“There are a lot of moving parts, a lot of wheels in motion. I need to understand that I’m employed by Essex on a 12-month contract and playing international cricket would change that dynamic. It would leave a gap for them to fill for four, six, eight, 12 weeks in a season and that potentially wouldn’t align with where the club wants to be. I think there are a lot of decisions that need to be made. Of course I want to play international cricket but I think there’s got to be some common ground, or some commitment before I look to pursue that again. It’s a difficult question but I’m just of the mindset that I’ll cross that bridge when I get there. I’m here and looking forward to the season ahead with Essex and whatever’s on the horizon I’ll get to eventually, but for now my focus is the beginning of the season ahead with Essex.”

Back to Chelmsford it is, where the trophies just keep on stacking up. “I think Essex have got what money can’t buy,” says Harmer. “The togetherness and camaraderie in the changing room – it’s really just a bunch of mates who come together a few times a week to play cricket. And I think that goes a long way to getting guys to be at their best, to enjoy what they do, and, in my eyes, I think it shows in how the team’s performed over the last four years.

“When a guy like Dan Lawrence gets called up, there’s no envy. It’s just pure and utter happiness that one of your mates has taken a step to the next level.”

There’s little talk of forming legacies in the changing room, according to Harmer, though he isn’t afraid to talk up his own individual impact on the English game. “I think when I first came over in 2017, the talk was that the wickets don’t spin in England in April, spinners don’t play a big role, [they do a] holding job, etc. But over four years, I think I’ve opened some people’s eyes and made them realise that actually, in four-day cricket it is important to have a spinner who can bowl from one end and hold the game or take wickets and attack. Because the wickets in England do spin. Jeets [Jeetan Patel] has shown that. I think I’ve shown that at Chelmsford. The wickets turn, so you need a spinner.”

And are there any budding talents in county cricket who have really impressed him? “I worked with a young spinner, Jack Carson, at Sussex. I think he’s an exciting talent. As a spinner you can either turn the ball or you can’t. And he’s got what you need. Amar Virdi as well. I can’t understand why he hasn’t done better than he has because in my eyes he’s got an incredible amount of talent and skill when it comes to off-spin bowling. Maybe he just hasn’t unlocked what he needs, to take that next step in his career. But those are two young spinners in my eyes that definitely have a bright future.”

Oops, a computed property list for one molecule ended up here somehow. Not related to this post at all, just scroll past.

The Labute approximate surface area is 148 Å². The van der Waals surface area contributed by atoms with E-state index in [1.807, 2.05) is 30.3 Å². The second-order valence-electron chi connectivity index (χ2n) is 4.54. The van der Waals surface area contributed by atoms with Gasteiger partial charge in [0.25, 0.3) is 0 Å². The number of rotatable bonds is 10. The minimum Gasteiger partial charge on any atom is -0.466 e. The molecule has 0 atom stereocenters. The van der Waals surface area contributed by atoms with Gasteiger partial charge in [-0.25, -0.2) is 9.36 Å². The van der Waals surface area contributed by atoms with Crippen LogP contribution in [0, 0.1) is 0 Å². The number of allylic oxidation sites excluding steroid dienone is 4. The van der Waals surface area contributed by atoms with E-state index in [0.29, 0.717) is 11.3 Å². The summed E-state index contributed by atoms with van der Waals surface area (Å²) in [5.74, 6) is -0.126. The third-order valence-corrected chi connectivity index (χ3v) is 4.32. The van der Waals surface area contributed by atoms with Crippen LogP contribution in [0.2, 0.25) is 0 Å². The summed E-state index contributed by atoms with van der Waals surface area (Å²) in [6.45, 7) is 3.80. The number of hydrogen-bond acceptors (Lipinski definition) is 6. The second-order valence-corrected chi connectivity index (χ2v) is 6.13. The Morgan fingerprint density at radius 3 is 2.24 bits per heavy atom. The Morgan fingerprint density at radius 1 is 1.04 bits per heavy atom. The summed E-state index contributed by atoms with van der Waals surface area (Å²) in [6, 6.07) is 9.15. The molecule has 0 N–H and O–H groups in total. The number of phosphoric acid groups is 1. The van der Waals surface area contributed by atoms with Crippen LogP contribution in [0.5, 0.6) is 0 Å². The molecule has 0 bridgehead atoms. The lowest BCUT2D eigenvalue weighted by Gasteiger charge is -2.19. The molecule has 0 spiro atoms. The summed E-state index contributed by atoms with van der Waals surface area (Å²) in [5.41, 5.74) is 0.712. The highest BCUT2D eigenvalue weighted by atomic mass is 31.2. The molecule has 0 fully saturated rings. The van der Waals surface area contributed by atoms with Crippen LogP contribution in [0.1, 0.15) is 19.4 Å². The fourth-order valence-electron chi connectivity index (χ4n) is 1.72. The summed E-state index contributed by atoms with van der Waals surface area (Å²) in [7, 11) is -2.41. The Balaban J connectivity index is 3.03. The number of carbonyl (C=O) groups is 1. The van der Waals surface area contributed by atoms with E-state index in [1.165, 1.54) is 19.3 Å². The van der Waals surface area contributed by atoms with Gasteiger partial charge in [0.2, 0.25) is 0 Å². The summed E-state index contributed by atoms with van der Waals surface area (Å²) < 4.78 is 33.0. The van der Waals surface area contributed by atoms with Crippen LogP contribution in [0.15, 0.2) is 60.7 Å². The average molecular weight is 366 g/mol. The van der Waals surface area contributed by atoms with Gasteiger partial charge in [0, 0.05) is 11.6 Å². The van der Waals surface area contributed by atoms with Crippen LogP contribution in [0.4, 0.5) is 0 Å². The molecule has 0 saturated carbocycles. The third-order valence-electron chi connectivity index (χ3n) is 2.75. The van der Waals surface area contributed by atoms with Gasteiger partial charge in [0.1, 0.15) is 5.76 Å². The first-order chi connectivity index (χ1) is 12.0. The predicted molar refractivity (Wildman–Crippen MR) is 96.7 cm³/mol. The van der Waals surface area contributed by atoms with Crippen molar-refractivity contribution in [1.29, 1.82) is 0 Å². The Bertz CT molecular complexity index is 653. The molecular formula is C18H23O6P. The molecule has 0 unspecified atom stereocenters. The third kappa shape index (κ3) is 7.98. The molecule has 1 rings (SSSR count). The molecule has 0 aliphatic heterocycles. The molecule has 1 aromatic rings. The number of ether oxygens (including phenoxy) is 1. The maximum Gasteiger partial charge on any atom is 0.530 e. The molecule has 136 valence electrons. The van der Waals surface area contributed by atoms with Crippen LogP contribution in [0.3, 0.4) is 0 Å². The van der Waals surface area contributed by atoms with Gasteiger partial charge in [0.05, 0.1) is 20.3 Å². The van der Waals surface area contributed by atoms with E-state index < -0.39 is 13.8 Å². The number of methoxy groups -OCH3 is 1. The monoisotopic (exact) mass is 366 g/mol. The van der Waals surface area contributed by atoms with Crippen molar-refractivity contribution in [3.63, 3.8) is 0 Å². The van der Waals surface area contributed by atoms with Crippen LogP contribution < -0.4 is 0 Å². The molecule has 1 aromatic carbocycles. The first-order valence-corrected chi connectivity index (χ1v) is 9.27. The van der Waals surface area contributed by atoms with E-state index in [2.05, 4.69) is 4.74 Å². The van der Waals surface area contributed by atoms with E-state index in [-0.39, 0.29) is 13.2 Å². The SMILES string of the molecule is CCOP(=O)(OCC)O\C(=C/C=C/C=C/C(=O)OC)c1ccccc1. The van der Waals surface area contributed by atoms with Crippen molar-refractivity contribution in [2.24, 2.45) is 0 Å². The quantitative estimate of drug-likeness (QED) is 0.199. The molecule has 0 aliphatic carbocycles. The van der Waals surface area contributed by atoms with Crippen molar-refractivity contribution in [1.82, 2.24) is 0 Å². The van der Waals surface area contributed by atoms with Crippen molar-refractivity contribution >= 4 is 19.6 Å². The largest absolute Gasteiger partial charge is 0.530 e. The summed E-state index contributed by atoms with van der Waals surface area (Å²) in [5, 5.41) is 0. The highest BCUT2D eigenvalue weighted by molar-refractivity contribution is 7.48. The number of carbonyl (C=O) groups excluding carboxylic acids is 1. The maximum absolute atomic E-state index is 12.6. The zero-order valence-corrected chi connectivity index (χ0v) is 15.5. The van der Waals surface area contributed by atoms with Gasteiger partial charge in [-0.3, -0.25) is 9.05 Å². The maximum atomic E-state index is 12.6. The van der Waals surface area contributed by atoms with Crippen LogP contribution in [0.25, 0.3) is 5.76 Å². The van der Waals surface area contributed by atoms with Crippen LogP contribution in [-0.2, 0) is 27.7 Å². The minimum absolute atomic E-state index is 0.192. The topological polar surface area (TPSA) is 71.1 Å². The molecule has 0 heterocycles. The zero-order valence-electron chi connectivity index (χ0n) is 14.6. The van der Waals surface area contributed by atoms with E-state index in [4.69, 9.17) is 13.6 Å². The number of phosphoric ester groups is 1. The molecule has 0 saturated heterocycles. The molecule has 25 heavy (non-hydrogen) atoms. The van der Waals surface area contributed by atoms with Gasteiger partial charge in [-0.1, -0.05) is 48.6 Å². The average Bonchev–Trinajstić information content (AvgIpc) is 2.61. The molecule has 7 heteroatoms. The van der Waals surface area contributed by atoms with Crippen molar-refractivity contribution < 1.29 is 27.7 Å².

As for how English cricket can develop the capabilities of batsmen facing spin – an issue brought into sharp focus in the aftermath of England’s recent 3-1 Test series defeat to India – Harmer believes the answers aren’t going to be found at home.

“I think there is a way [for English batsmen to develop against spin], but I don’t think that solution lies in England or in county cricket. If you want to be a good player of spin, look at Tom Westley, in my opinion, one of the better players of spin in county cricket. He went and played a first-class season in Sri Lanka. That’s what you need to do. You need to go and play in those conditions. You can’t go down to nets that are green and practise spin bowling. Yes, it’s going to help to a certain extent, but you need to think out of the box.

“If you want something you’ve never had, you’ve got to do something you’ve never done. It boils down to how badly do you want to be better, how badly do you want to be the best. If you do, then you’ll put steps into place that will take your game to the next level. If you can’t play spin, go to India and work with someone there or go to Sri Lanka. There are solutions, but it’s just how badly do people want it.”

For now, the sternest examination of spin in England will come from the right arm of Harmer. Ready or not, he remains county cricket’s leading man.